The Ryan budget cuts $791 billion over the next ten years from non-defense discretionary programs, the budget category that includes most low-income housing programs.  The budget does not specify which discretionary programs would lose funding, but if policymakers expand MTW to the point that block grants provide the bulk of voucher and public housing funds, it would increase the likelihood of sizable cuts to the voucher and public housing programs — an outcome that would likely lead to more homelessness and housing instability among the most vulnerable Americans.

Funding Bill Stops the Bleeding, But Low-Income Housing Still Needs Intensive Care

January 17, 2014 at 11:26 am

Last year’s sequestration forced deep cuts in federal rental assistance — at a time when just 1 in 4 eligible households receives such aid and the number of low-income renters paying unaffordable housing costs is at historic highs.  In this context, the bill to fund federal programs for the rest of fiscal year 2014, which Congress has approved, is good news.  But the federal government must do much more to reverse sequestration’s harm and begin to meet the severe housing challenges that low-income families faced before sequestration.

On the plus side:  the bill largely reverses sequestration’s cuts in rental assistance programs.  It also includes important reforms that will streamline the administration of rental assistance programs and save money.

Congress was right to lessen sequestration’s harmful housing cuts and to prioritize low-income housing for additional resources, but the bill still falls short of fully reversing the effects of sequestration.  Roughly 50,000 fewer households were using Housing Choice Vouchers — which help 2.1 million low-income seniors, people with disabilities, and families with children pay for housing in the private market — by the end of 2013, compared to a year earlier, as sequestration forced housing agencies to cut their assistance.  Under this funding bill, most of those agencies should be able to issue vouchers again to families on their waiting lists, but they probably won’t be able to restore all of the vouchers lost in 2013.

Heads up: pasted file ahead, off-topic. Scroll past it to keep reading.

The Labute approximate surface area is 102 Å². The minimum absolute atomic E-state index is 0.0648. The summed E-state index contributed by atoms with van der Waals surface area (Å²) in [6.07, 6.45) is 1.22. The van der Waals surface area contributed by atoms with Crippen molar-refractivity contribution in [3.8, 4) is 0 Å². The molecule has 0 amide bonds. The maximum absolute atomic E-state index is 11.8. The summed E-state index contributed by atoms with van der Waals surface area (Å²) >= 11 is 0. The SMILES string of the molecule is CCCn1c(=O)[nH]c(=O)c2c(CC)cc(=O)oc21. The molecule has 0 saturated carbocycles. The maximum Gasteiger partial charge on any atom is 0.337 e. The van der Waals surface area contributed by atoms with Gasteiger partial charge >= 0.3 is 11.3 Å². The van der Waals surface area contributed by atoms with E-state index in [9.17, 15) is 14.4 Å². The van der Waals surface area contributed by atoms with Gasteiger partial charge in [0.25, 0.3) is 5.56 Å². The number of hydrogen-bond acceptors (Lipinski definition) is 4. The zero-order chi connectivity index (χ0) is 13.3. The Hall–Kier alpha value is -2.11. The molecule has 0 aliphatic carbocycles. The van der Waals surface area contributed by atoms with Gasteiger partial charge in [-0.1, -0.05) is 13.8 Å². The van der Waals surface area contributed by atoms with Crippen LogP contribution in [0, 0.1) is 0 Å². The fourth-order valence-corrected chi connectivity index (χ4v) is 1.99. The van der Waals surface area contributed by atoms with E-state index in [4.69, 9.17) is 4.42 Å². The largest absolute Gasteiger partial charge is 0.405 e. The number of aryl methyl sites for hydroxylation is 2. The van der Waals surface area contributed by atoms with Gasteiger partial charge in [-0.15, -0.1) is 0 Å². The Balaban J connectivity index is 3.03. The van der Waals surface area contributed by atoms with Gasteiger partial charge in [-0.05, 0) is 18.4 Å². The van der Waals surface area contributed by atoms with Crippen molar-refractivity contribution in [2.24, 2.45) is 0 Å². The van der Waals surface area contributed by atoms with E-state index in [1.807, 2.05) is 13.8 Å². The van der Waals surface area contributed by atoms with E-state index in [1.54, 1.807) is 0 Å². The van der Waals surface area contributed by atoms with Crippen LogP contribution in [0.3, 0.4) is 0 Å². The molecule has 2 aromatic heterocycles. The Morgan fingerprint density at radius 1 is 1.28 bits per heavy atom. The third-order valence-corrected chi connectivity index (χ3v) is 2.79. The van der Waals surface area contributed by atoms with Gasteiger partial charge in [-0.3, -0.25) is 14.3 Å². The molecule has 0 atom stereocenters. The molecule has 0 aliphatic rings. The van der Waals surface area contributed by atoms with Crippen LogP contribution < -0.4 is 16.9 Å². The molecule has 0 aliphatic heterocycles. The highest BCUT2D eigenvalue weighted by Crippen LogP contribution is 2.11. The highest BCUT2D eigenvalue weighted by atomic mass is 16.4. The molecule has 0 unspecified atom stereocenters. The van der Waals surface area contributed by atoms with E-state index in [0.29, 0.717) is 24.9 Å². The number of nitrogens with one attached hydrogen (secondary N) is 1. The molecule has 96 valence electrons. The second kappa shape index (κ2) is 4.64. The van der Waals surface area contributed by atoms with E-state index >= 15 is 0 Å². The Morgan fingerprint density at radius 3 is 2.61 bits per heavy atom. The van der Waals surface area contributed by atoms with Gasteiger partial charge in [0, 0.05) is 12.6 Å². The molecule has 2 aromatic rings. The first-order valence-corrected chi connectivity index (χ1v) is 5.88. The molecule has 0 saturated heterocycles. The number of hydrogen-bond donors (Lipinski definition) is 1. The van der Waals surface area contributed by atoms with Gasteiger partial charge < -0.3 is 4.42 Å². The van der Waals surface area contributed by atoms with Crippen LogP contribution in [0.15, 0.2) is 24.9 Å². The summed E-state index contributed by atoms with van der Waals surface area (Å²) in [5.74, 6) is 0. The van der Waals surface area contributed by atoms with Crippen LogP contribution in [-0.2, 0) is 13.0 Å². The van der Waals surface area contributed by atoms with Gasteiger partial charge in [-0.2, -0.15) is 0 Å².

More broadly, the bill makes no progress in addressing the enormous challenges that existed prior to sequestration.  Public housing, which provides affordable housing for 1.1 million low-income households, has a $26 billion backlog of repair needs that this funding bill won’t reduce.  Homelessness also remains a persistent and costly problem.  While progress has been made in some areas — such as in reducing homelessness among veterans — these gains may be at risk without additional resources.

The task of addressing these challenges remains for fiscal year 2015, when the spending limits to which Congress agreed in the 2011 Budget Control Act (and modified last fall) will continue to put downward pressure on non-defense discretionary funding (see chart).  The focus now turns to whether the President’s budget and next year’s appropriations bills will make the hard priority choices to protect essential safety net programs despite the budget limits.

Charting a Mismatch in Housing Spending

December 18, 2013 at 11:32 am

Federal housing expenditures are unbalanced in two respects, as our new chartbook shows: they target a disproportionate share of subsidies on higher-income households and they favor homeownership over renting.  Low-income renters are far more likely than homeowners or higher-income renters to pay very high shares of their income for housing and to experience problems such as homelessness, housing instability, and overcrowding.